Individuals who are overweight, have a high-fat diet or struggle with obesity are at a higher risk of alcohol-associated liver disease. Obesity can exacerbate alcohol’s effects on the liver, such as alcoholic fatty liver, accelerating the progression of alcoholic hepatitis and cirrhosis.

Preexisting Liver Conditions

People with coexisting liver conditions, such as viral hepatitis B or C, are more susceptible to liver disease from alcohol. In 2016, alcohol-associated liver disease (ALD) replaced hepatitis C virus as the leading cause of liver transplantation due to liver disease. This study shows that alcoholism is a more significant risk factor for liver disease than viral hepatitis infection.

Health Complications of Alcohol-Related Liver Disease

The impact of alcoholism on the liver is not limited to alcohol-related liver disease (ARLD), including alcoholic steatosis, hepatitis, and cirrhosis. Chronic alcohol abuse, also known as an alcohol use disorder (AUD), can be life-threatening, precipitating severe psychological and physiological conditions. In 2022, 46% of liver disease deaths of individuals ages 12 and older involved alcohol. Heavy alcohol consumption or binge drinking can result in heart damage, pancreatitis, and several types of cancer.

Alcohol-related liver disease (ARLD) accelerates the progression of liver failure, portal hypertension, liver cancer, nutritional deficiencies, and mental health disorders.

Liver Failure

Advanced alcohol-related liver disease (ARLD), which is alcoholic cirrhosis, can lead to liver failure. Liver failure from alcohol abuse can be life-threatening as the liver is no longer able to function. Signs and symptoms of liver failure can include confusion, abdominal pain, cognitive impairment, and severe jaundice.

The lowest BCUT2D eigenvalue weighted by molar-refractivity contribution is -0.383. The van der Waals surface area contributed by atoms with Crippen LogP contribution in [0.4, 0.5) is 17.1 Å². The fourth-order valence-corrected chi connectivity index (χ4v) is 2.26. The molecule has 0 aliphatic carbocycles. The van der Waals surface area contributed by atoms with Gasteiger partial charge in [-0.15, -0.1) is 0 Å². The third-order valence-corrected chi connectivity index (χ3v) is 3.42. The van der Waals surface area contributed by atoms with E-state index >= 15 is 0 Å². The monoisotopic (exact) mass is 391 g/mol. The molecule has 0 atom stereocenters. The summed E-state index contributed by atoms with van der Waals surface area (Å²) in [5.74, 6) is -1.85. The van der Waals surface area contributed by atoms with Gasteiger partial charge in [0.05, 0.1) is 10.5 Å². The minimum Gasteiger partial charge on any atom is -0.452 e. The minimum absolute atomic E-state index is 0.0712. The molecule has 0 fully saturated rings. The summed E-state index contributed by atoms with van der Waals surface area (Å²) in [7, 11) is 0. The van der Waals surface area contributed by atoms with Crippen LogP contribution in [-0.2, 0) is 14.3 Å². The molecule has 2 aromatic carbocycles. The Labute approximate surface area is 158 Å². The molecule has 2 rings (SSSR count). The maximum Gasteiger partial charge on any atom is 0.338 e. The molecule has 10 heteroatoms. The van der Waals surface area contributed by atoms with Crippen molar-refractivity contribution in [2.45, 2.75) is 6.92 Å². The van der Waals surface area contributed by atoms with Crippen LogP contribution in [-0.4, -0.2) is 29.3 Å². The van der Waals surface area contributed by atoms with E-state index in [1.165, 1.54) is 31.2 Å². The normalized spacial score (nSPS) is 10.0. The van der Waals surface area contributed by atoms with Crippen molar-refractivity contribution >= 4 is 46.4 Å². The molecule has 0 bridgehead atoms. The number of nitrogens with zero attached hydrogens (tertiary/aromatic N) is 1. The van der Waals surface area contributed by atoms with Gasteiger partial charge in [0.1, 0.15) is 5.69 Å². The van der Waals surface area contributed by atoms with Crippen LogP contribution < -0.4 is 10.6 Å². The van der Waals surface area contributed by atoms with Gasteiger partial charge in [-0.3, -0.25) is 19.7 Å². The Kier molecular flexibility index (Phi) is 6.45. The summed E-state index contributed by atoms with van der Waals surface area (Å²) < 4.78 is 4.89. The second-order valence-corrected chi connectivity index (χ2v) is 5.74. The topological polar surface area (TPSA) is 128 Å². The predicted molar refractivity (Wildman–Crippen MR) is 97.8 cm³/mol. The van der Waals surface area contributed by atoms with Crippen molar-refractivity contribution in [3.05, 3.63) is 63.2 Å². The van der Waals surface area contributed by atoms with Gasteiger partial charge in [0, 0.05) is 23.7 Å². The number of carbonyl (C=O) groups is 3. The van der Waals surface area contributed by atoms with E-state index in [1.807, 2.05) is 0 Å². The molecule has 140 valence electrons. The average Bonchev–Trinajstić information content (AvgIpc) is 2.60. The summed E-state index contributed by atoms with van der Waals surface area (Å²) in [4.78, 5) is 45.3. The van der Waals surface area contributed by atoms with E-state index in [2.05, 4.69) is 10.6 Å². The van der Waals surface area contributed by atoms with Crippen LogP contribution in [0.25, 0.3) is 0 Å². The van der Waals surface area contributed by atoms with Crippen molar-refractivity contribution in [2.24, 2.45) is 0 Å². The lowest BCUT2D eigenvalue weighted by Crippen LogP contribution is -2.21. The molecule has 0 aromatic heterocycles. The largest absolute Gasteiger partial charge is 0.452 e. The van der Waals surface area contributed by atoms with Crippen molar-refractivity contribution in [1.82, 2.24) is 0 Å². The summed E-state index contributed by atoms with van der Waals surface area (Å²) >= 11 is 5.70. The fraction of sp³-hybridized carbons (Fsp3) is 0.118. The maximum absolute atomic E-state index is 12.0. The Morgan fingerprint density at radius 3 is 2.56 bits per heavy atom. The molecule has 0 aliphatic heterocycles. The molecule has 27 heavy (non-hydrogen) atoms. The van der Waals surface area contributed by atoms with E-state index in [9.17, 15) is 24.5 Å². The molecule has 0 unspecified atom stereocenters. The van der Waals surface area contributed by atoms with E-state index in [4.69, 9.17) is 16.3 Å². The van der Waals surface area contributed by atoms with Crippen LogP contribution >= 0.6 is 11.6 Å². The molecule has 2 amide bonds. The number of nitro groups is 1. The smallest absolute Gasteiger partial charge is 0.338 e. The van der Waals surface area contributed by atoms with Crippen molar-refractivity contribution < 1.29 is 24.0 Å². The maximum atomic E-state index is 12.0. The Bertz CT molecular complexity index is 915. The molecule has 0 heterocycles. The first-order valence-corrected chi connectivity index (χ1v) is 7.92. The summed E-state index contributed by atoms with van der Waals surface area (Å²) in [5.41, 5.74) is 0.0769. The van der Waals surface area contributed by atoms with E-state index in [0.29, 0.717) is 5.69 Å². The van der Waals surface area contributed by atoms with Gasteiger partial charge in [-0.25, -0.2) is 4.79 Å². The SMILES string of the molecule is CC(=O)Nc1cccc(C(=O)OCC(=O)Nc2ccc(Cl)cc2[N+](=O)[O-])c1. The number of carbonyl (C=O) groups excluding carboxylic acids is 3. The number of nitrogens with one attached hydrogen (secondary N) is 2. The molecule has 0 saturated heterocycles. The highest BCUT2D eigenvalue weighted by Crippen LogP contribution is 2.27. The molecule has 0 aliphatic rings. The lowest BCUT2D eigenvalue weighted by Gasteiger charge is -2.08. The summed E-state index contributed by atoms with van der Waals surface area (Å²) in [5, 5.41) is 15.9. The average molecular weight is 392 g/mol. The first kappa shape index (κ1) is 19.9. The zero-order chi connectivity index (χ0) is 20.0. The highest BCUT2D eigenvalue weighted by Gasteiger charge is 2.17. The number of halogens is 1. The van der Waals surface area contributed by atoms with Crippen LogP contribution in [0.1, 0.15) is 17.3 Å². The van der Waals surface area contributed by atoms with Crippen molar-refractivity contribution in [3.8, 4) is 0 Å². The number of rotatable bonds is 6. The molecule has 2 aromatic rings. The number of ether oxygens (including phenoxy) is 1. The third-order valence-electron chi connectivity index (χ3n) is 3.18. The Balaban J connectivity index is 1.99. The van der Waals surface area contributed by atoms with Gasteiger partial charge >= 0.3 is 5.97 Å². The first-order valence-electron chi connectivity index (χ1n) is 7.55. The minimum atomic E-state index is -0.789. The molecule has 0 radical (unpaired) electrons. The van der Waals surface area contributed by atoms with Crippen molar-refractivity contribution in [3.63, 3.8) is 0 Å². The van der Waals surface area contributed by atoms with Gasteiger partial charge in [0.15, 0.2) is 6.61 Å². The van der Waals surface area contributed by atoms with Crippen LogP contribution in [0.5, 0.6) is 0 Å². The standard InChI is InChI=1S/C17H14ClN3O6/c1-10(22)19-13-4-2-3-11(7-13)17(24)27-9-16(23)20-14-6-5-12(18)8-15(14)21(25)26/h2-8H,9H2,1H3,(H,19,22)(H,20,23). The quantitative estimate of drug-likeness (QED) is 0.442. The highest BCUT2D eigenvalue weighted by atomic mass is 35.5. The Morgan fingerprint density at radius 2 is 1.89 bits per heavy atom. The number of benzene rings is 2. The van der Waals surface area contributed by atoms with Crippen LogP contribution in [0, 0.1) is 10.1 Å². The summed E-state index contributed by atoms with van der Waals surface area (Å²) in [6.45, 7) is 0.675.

Portal Hypertension

High blood pressure in the portal vein, also known as portal hypertension, is a severe implication of liver disease and cirrhosis. Alcoholic cirrhosis increases blood pressure in the portal tracts, leading to portal hypertension and other potential complications such as gastrointestinal bleeding, ascites, and hypersplenism.

Liver Cancer

Chronic liver damage from alcoholic liver diseases increases the risk of developing liver cancer. Individuals who abuse alcohol and have cirrhosis are ten times more likely to develop liver cancer compared to heavy drinkers without cirrhosis. Hepatocellular carcinoma is more common in individuals with preexisting hepatitis B virus (HBV) and hepatitis C virus (HCV) who engage in heavy alcohol consumption.

woman with alcohol-related liver disease from alcohol addiction, health risks of ARLD, health complications of alcohol-related liver disease

Nutritional Deficiencies

Alcohol use disorder (AUD) is often associated with malnutrition and nutritional deficiencies. Deficiencies in essential vitamins and minerals can further exacerbate liver complications. Alongside alcohol abstinence and medical assistance, nutritional support for alcohol-related liver disease is critical for improving alcoholic fatty liver and hepatitis.

Mental Health Disorders

Liver disease from chronic alcohol abuse is often associated with mental health issues such as anxiety disorders and depression. The combination of the physiological effects of alcoholic liver disease and poor mental health can exacerbate one’s condition and symptoms. Treatment for alcohol-related liver disease requires a multifaceted, holistic approach to alcohol addiction treatment.

Addiction treatment programs for alcohol use disorders (AUDs) integrate psychological services, nutritional support, and medical treatments for holistic recovery.

For alcohol addiction treatment in West Palm Beach, FL, contact Rock Recovery today.